, Volume 44, Issue 2, pp 289–305

Education of adult children and mortality of their elderly parents in Taiwan

  • Zachary Zimmer
  • Linda G. Martin
  • Mary Beth Ofstedal
  • Yi-Li Chuang

DOI: 10.1353/dem.2007.0020

Cite this article as:
Zimmer, Z., Martin, L.G., Ofstedal, M.B. et al. Demography (2007) 44: 289. doi:10.1353/dem.2007.0020


In societies in which families are highly integrated, the education of family members may be linked to survival. Such may be the case in Taiwan, where there are large gaps in levels of education across generations and high levels of resource transfers between family members. This study employs 14 years of longitudinal data from Taiwan to examine the combined effects of the education of older adults and their adult children on the mortality outcomes of older adults. We use nested Gompertz hazard models to evaluate the importance of the education of an older adult and his or her highest-educated child after controlling for socioeconomic, demographic, and health characteristics at baseline. To gain further insight, we fit additional models based on the sample stratified by whether older adults report serious diseases at baseline. The results indicate that the educational levels of both older adults and children are associated with older adult mortality, but children’s education appears more important when we examine the mortality of only those older adults who already report a serious disease. This finding suggests that there may be different roles for education in the onset versus the progression of a health problem that may lead to death.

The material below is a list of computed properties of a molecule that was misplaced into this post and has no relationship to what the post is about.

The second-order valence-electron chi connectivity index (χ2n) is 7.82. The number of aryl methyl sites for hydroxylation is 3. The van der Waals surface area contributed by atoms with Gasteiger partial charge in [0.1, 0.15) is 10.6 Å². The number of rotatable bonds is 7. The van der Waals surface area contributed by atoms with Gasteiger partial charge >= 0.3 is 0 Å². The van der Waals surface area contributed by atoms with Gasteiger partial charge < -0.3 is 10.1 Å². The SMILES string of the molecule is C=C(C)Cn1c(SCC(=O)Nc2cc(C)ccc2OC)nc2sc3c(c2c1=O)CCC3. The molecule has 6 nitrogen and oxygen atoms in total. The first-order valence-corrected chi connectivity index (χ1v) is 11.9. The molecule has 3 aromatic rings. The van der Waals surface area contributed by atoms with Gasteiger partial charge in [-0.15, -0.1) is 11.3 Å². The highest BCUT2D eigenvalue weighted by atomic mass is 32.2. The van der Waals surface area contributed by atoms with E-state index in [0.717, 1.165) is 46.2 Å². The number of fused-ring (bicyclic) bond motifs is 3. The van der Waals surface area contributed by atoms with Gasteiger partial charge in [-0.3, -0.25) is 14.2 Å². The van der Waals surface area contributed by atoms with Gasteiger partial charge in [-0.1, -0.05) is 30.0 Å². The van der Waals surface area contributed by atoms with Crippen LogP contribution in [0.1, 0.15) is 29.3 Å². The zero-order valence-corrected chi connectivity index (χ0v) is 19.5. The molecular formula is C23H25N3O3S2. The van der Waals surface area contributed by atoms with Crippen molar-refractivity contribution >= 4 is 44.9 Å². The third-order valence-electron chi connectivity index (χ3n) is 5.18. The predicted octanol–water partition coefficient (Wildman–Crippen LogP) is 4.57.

Copyright information

© Population Association of America 2007

Authors and Affiliations

  • Zachary Zimmer
    • 1
  • Linda G. Martin
    • 2
  • Mary Beth Ofstedal
    • 3
  • Yi-Li Chuang
    • 4
  1. 1.Institute of Public and International AffairsUniversity of UtahSalt Lake City
  2. 2.Institute of MedicineNational AcademiesUSA
  3. 3.Institute for Social ResearchUniversity of MichiganUSA
  4. 4.Bureau of Health PromotionDepartment of HealthTaiwan

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